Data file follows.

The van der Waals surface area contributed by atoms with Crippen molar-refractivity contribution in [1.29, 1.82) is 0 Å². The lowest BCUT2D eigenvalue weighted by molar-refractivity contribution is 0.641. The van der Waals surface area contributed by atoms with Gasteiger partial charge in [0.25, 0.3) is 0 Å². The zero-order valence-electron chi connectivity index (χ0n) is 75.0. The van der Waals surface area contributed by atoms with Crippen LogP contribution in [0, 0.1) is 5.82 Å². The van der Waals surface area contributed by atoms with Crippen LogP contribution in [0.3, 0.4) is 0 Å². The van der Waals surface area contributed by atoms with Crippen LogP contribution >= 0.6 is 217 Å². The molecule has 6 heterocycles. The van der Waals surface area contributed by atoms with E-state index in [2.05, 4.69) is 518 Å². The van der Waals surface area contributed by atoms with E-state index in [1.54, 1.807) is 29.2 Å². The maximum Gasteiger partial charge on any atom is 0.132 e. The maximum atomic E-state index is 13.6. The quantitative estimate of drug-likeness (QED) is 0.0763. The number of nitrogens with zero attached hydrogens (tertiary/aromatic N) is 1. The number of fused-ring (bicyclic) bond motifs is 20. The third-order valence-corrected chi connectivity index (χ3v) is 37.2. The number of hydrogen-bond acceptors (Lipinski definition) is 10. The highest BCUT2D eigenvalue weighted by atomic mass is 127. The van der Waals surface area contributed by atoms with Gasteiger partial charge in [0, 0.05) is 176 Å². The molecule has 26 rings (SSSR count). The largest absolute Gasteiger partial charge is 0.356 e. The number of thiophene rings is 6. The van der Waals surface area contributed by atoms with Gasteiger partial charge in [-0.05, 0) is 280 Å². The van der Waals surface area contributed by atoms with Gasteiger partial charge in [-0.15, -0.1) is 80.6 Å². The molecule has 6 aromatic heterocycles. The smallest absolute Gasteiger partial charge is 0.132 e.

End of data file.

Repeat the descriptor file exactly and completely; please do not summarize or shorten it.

The van der Waals surface area contributed by atoms with Crippen molar-refractivity contribution in [1.29, 1.82) is 0 Å². The lowest BCUT2D eigenvalue weighted by molar-refractivity contribution is 0.641. The van der Waals surface area contributed by atoms with Gasteiger partial charge in [0.25, 0.3) is 0 Å². The zero-order valence-electron chi connectivity index (χ0n) is 75.0. The van der Waals surface area contributed by atoms with Crippen LogP contribution in [0, 0.1) is 5.82 Å². The van der Waals surface area contributed by atoms with Crippen LogP contribution in [0.3, 0.4) is 0 Å². The van der Waals surface area contributed by atoms with Crippen LogP contribution >= 0.6 is 217 Å². The molecule has 6 heterocycles. The van der Waals surface area contributed by atoms with E-state index in [2.05, 4.69) is 518 Å². The van der Waals surface area contributed by atoms with E-state index in [1.54, 1.807) is 29.2 Å². The maximum Gasteiger partial charge on any atom is 0.132 e. The maximum atomic E-state index is 13.6. The quantitative estimate of drug-likeness (QED) is 0.0763. The number of nitrogens with zero attached hydrogens (tertiary/aromatic N) is 1. The number of fused-ring (bicyclic) bond motifs is 20. The third-order valence-corrected chi connectivity index (χ3v) is 37.2. The number of hydrogen-bond acceptors (Lipinski definition) is 10. The highest BCUT2D eigenvalue weighted by atomic mass is 127. The van der Waals surface area contributed by atoms with Gasteiger partial charge in [0, 0.05) is 176 Å². The molecule has 26 rings (SSSR count). The largest absolute Gasteiger partial charge is 0.356 e. The number of thiophene rings is 6. The van der Waals surface area contributed by atoms with Gasteiger partial charge in [-0.05, 0) is 280 Å². The van der Waals surface area contributed by atoms with Gasteiger partial charge in [-0.15, -0.1) is 80.6 Å². The molecule has 6 aromatic heterocycles. The smallest absolute Gasteiger partial charge is 0.132 e.